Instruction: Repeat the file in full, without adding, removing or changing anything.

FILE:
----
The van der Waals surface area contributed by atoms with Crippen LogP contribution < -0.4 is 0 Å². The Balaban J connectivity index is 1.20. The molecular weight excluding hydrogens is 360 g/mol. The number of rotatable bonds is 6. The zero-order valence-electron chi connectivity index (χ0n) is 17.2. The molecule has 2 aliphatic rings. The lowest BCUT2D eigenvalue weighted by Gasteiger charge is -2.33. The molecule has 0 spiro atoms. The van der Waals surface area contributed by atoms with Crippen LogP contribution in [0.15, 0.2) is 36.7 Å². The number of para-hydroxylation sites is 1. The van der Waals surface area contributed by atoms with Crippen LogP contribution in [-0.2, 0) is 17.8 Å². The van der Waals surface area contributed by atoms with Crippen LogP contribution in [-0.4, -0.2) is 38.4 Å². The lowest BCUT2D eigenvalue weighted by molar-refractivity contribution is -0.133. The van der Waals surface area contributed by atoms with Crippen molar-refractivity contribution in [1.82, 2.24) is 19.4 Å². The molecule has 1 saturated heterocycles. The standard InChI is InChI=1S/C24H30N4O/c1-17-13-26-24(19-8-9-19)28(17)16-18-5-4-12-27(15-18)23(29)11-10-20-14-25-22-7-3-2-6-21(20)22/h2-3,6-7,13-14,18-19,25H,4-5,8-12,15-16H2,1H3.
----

The van der Waals surface area contributed by atoms with Crippen LogP contribution < -0.4 is 0 Å². The Balaban J connectivity index is 1.20. The molecular weight excluding hydrogens is 360 g/mol. The number of rotatable bonds is 6. The zero-order valence-electron chi connectivity index (χ0n) is 17.2. The molecule has 2 aliphatic rings. The lowest BCUT2D eigenvalue weighted by Gasteiger charge is -2.33. The molecule has 0 spiro atoms. The van der Waals surface area contributed by atoms with Crippen LogP contribution in [0.15, 0.2) is 36.7 Å². The number of para-hydroxylation sites is 1. The van der Waals surface area contributed by atoms with Crippen LogP contribution in [-0.2, 0) is 17.8 Å². The van der Waals surface area contributed by atoms with Crippen LogP contribution in [-0.4, -0.2) is 38.4 Å². The lowest BCUT2D eigenvalue weighted by molar-refractivity contribution is -0.133. The van der Waals surface area contributed by atoms with Crippen molar-refractivity contribution in [1.82, 2.24) is 19.4 Å². The molecule has 1 saturated heterocycles. The standard InChI is InChI=1S/C24H30N4O/c1-17-13-26-24(19-8-9-19)28(17)16-18-5-4-12-27(15-18)23(29)11-10-20-14-25-22-7-3-2-6-21(20)22/h2-3,6-7,13-14,18-19,25H,4-5,8-12,15-16H2,1H3.